Of Mice And Men Rhetorical Analysis

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Cruelty of the World The cruelty of life remains in an endless cycle. Of Mice and Men, written by John Steinbeck, illustrates the harsh life of migrant workers during the Great Depression. Through his use of tone, foreshadowing, and imagery, Steinbeck shows an honest and cruel world that is never changing. Steinbeck’s tone throughout Of Mice and Men is very honest and to the point, much like life. He compares Lennie to an animal during his fight with Curley, saying he, “covered his face with his huge paws and bleated with terror”(Steinbeck, 62). His comparison of Lennie shows the naturalist writer in him and explains that man is cruel and detrimental just like wildlife. Another example of Steinbeck’s honest tone is when George is trying to explain to the boss why Lennie isn’t speaking, saying, “I’m ain’t saying that he’s bright. He ain’t. But I say he’s a God damn good worker”(Steinbeck, 23). George describes Lennie honestly, but it shows the cruel side of humanity by pointing out Lennie’s weaknesses and his inability to fix them. Steinbeck’s tone sets up a very honest and cruel world that man lives in Steinbeck’s use of…show more content…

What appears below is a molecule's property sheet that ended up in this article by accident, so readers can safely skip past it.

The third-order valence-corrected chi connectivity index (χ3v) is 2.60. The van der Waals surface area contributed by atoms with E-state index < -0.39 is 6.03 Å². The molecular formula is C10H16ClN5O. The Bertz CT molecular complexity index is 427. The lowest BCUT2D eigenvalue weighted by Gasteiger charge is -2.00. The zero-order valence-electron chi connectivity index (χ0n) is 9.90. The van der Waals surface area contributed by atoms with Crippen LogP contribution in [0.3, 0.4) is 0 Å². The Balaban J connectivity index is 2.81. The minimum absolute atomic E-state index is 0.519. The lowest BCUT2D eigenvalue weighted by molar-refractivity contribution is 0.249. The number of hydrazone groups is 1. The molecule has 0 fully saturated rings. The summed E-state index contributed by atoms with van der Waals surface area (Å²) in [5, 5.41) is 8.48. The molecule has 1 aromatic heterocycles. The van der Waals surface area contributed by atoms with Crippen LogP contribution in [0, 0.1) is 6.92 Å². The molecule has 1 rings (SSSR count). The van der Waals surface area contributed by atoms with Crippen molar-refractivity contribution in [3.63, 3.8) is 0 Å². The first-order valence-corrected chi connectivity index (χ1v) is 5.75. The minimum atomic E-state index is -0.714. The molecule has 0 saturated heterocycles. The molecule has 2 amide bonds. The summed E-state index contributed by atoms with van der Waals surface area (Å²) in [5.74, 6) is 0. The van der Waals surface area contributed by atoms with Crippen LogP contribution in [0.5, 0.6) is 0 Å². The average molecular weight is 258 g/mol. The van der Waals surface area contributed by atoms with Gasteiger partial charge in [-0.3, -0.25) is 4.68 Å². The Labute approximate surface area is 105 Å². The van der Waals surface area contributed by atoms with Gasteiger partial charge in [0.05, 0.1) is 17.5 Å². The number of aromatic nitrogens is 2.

One dreary landscape is described, saying, “For a moment the place was lifeless…”(Steinbeck, 4). A lifeless world is frightening and lonely, much like life was during the Great Depression. This is a greater metaphor for George and Lennie’s lives because it says their lives are bleak and lifeless. When George and Lennie arrive at the farm their living quarters are described as, “...a long, rectangular building. Inside, the walls were whitewashed and the floor unpainted”(Steinbeck, 18). This simple and mundane description shows how austere life was. It also shows the hopelessness of George and Lennie with blank walls meaning an empty life. The dismal qualities of the landscape surrounding George and Lennie points out the hopelessness of man and their inability to change
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